The Feldenkrais Method ® offers humans a possibility at any time to resume the process of organic learning of his life as it spontaneously happens in small children up to 4-5 years, in a sensually researching way to discover themselves and their environment in a safe, quiet atmosphere, curious, alert, open for everything new. ... The statistical evaluation of the surveys and interviews at the beginning and at the end psychological tests showed that the participants made a clear statement for themselves positive change in experience and behavior. Your general Feeling had improved, as well as the way she was with her Disease passed: they showed less brooding behavior and could confidently and openly looking ahead and also towards the environment. Mental and psychosomatic complaints diminished,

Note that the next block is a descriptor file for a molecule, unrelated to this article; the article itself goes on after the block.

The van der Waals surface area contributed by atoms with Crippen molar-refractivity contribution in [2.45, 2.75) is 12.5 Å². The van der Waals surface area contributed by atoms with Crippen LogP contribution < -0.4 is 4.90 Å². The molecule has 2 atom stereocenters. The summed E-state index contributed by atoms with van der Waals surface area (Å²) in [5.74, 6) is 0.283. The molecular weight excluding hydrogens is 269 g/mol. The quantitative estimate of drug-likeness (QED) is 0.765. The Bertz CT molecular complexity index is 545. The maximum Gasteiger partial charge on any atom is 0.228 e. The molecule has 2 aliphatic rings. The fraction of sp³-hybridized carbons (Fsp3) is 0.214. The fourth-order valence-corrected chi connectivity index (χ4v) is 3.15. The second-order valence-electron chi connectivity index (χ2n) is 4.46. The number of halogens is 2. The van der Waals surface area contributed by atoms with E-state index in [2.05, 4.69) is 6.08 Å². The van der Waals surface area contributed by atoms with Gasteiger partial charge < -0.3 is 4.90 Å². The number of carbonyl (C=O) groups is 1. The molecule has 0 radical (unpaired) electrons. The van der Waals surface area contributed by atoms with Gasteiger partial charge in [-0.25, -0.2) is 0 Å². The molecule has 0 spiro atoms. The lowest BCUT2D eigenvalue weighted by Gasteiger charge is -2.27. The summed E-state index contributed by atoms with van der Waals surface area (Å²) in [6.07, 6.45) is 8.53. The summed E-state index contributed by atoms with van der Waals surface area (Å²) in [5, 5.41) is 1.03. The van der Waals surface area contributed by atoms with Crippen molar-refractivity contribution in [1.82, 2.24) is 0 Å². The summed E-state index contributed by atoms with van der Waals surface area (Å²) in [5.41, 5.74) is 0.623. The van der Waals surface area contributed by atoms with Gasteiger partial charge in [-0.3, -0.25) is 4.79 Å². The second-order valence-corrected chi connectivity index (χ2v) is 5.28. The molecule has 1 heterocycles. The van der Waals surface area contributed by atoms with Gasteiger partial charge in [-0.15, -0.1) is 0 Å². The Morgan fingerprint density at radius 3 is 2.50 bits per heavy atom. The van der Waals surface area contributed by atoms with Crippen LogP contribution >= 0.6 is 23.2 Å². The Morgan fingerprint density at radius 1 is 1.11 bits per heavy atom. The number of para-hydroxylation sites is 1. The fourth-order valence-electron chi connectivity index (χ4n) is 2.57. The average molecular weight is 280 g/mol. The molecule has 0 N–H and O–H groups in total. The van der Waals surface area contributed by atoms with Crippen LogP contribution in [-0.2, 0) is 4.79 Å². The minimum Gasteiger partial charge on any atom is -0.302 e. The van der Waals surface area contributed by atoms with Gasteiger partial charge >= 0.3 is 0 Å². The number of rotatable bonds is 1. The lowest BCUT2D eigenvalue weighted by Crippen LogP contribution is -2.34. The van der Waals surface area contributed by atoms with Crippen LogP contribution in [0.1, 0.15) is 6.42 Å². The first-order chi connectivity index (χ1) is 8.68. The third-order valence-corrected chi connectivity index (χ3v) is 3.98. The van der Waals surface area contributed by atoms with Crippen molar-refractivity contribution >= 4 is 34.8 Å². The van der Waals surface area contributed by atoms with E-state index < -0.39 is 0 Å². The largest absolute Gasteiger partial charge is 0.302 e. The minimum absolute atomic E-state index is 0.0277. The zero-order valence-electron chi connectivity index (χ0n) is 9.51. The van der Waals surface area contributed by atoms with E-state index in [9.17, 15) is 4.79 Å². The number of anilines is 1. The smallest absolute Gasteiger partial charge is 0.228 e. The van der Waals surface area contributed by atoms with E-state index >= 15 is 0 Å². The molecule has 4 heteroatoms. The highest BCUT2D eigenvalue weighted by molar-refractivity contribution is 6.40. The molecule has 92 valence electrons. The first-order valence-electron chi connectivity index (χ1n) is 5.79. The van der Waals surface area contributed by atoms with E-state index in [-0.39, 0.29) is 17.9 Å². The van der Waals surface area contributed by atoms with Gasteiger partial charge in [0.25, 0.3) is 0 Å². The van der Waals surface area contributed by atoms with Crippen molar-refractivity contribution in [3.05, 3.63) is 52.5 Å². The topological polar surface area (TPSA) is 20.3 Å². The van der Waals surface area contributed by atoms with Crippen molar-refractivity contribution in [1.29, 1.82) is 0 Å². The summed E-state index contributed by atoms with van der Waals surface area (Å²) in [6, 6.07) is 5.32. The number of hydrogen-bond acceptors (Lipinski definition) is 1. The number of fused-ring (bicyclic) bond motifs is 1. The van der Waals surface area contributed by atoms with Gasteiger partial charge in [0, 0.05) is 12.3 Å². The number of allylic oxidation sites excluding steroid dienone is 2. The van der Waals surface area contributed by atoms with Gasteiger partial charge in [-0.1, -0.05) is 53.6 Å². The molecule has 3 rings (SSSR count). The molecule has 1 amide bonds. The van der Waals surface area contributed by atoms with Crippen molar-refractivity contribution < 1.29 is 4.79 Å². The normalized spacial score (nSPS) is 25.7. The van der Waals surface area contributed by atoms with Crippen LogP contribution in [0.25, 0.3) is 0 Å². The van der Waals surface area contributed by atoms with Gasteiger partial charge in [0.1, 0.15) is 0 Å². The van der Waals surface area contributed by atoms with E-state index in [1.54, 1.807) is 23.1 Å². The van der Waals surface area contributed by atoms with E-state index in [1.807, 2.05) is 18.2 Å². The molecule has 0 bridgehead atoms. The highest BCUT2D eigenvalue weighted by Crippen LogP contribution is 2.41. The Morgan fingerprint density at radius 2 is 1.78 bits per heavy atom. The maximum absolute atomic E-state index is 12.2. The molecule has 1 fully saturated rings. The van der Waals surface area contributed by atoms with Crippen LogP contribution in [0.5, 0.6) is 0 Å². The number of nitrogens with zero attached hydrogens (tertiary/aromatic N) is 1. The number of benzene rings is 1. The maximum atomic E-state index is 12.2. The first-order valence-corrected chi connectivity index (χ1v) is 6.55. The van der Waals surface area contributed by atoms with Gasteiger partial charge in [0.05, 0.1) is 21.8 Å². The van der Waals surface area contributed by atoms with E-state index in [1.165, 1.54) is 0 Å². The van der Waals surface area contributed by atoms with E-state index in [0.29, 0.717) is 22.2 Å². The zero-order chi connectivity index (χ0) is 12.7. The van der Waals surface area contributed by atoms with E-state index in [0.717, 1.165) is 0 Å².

Complementary and Alternative Medicine and Multiple Sclerosis

Neurology Care, April 2011

Dr. A.C. Bowling, Physician Associate at the Colorado Neurological Institute and Clinical Professor of Neurology at the University Colorado

http://neurologycare.net/feldenkrais.html

The University of North Carolina, involving 20 people with MS, found no improvement in many MS symptoms or overall level of function. Feldenkrais did reduce stress and anxiety in this study. The research concerning its effectiveness is limited, but some studies suggest reduced anxiety, decreased levels of stress, and improvement in neck flexibility are possible with Feldenkrais.

Feldenkrais Method Improves Multiple Sclerosis

A short film by Brad Beldner, 2016

Available on YouTube

https://www.youtube.com/watch?v=yzBwXKNlEDA

A story of a woman and how a change in diet and using Feldenkrais how helped improve her multiple sclerosis.  The story is narrated by her young son.